Genetic polymorphism in XMEs is a well-established phenomenon having a modulatory role on several mechanisms including DNA damage and cancers [52, 55]. Hence, our current focus is to uncover genetic variabilities and their impacts on gene expression and responses to various substances. It is envisaged that such allelic variation associated with the risks may be used as biomarkers for prognostic purposes.

3.1. Cytochrome P450s (CYPs)

CYPs are gene family that encodes enzymes (hemoproteins) capable of catalyzing phase I xenobiotic metabolism. CYPs are the primary enzymes involved in phase I biotransformation of xenobiotic substances (like pesticides) through oxidative process [56]. Various pesticides such as organophosphates are encountered through environmental or occupational exposures. These are converted into their bioactive forms (more toxic or carcinogenic) which facilitate their biological action, then into non-toxic forms to enhance their detoxification and excretion [26, 57].

CYPs are divided into families and subfamilies in accordance with their sequence. In humans, they are organized into 18 families with 44 subfamilies, the most important isoenzymes concentrated in human liver are CYP1A2, CYP2A6, CYP2B6, CYP2C9, CYP2C19, CYP2D6, and CYP3A4 which has the largest share of liver CYP proteins and metabolize about 50% of xenobiotics [58, 59]. Each of these subfamilies have several allelic variants. The major allele of CYP3A4 is CYP3A4*1B. Another important member of CYP superfamily is CYP2C9, which constitutes about 20% of hepatic CYP proteins, it has three alleles viz. CYP2C9*1, CYP2C9*2 and CYP2C9*3 [60, 61]. CYP2E1 and CYP1A1 are other important members of CYP family, known for their involvement in metabolism of several carcinogens. Genetic polymorphisms of CYPs grossly impact their metabolizing ability. Study of these polymorphisms may help in identifying biomarkers of susceptibility [62].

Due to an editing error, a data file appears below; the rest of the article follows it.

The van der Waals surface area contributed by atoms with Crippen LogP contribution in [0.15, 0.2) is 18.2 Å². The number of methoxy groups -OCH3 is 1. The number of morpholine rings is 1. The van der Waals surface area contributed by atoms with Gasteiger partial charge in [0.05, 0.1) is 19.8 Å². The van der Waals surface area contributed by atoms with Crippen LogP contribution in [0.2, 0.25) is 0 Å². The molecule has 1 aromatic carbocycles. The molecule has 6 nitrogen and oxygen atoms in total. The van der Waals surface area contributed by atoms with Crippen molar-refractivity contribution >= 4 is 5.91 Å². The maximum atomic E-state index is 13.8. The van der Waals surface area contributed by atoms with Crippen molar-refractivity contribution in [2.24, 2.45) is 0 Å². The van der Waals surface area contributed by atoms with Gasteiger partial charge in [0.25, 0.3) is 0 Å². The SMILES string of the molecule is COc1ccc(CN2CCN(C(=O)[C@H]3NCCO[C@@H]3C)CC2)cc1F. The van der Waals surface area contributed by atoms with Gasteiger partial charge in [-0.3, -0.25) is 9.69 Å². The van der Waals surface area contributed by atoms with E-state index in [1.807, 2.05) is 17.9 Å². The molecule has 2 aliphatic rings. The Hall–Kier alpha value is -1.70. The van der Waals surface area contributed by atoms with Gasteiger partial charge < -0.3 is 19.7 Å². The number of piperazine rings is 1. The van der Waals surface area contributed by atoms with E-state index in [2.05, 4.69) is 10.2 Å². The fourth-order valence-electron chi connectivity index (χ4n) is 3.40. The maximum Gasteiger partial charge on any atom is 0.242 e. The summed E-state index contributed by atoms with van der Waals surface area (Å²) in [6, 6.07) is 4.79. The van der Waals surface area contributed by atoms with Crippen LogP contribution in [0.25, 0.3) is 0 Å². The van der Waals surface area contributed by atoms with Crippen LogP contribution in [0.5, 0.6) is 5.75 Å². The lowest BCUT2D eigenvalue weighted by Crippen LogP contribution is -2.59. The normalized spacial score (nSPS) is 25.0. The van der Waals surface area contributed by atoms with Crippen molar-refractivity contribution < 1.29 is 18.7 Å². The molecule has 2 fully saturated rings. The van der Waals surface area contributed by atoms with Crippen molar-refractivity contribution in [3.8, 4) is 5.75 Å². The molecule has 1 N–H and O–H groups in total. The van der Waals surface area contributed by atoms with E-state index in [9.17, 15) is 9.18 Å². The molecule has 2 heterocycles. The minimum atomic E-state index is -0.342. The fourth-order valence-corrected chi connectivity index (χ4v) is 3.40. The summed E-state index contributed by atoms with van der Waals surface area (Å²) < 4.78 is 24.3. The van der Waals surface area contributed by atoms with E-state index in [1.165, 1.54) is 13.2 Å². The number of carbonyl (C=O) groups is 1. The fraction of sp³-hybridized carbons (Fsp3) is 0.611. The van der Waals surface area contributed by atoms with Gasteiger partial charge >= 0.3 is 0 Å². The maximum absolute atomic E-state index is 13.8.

3.2. Glutathione S-Transferases (GSTs)

Human cytosolic GSTs consist of supergene family that encodes enzymes responsible for phase II detoxification of xenobiotics, through conjugation of various substrates having electrophilic moieties to Glutathione (GSH) [63]. GST enzymes catalyze the reaction of GSH with activated xenobiotic metabolites (such as pesticides and drugs) for detoxification and elimination [63]. Fukami & Shishido [64] first demonstrated the role of GST in metabolism of OP.

Fig. (3). General mechanism of genetic polymorphism of xenobiotic compounds.

GSTs based on their sequence similarity, immune activity, and substrate specificity are categorized into seven classes namely Alpha (GSTA), mu (GSTM), pi (GSTP), theta (GSTT), kappa, and omega. These include GSTM1, GSTT1 and GSTP1 as the main enzymes for their functions in various exogenous and endogenous metabolisms. In addition, polymorphisms in their genes were found [39]. The presence of the polymorphic alleles accounts for the differences in expression levels and metabolic activities of the enzymes. Polymorphism of GST genes hampers metabolic elimination of toxic compounds and carcinogens, therefore, will lead to increased susceptibility to DNA damage and cancer [65, 66].